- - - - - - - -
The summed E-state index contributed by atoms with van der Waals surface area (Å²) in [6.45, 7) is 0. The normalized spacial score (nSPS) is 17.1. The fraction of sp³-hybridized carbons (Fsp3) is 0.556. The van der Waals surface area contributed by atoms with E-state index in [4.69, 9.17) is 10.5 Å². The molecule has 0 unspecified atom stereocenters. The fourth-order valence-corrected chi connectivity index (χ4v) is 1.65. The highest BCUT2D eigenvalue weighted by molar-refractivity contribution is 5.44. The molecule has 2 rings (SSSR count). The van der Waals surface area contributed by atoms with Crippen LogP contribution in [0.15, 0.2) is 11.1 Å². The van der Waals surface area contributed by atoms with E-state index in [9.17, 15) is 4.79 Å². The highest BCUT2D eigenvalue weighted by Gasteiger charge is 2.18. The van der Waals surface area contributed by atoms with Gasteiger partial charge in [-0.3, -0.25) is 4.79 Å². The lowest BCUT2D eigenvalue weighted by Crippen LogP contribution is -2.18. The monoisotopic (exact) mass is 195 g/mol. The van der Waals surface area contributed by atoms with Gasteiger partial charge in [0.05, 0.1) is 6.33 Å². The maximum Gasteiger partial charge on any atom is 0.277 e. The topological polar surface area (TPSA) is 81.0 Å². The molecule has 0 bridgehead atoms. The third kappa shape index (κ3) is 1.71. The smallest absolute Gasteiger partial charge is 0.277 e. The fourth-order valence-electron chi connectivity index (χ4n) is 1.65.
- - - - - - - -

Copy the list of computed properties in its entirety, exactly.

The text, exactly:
The summed E-state index contributed by atoms with van der Waals surface area (Å²) in [6.45, 7) is 0. The normalized spacial score (nSPS) is 17.1. The fraction of sp³-hybridized carbons (Fsp3) is 0.556. The van der Waals surface area contributed by atoms with E-state index in [4.69, 9.17) is 10.5 Å². The molecule has 0 unspecified atom stereocenters. The fourth-order valence-corrected chi connectivity index (χ4v) is 1.65. The highest BCUT2D eigenvalue weighted by molar-refractivity contribution is 5.44. The molecule has 2 rings (SSSR count). The van der Waals surface area contributed by atoms with Crippen LogP contribution in [0.15, 0.2) is 11.1 Å². The van der Waals surface area contributed by atoms with E-state index in [9.17, 15) is 4.79 Å². The highest BCUT2D eigenvalue weighted by Gasteiger charge is 2.18. The van der Waals surface area contributed by atoms with Gasteiger partial charge in [-0.3, -0.25) is 4.79 Å². The lowest BCUT2D eigenvalue weighted by Crippen LogP contribution is -2.18. The monoisotopic (exact) mass is 195 g/mol. The van der Waals surface area contributed by atoms with Gasteiger partial charge in [0.05, 0.1) is 6.33 Å². The maximum Gasteiger partial charge on any atom is 0.277 e. The topological polar surface area (TPSA) is 81.0 Å². The molecule has 0 bridgehead atoms. The third kappa shape index (κ3) is 1.71. The smallest absolute Gasteiger partial charge is 0.277 e. The fourth-order valence-electron chi connectivity index (χ4n) is 1.65.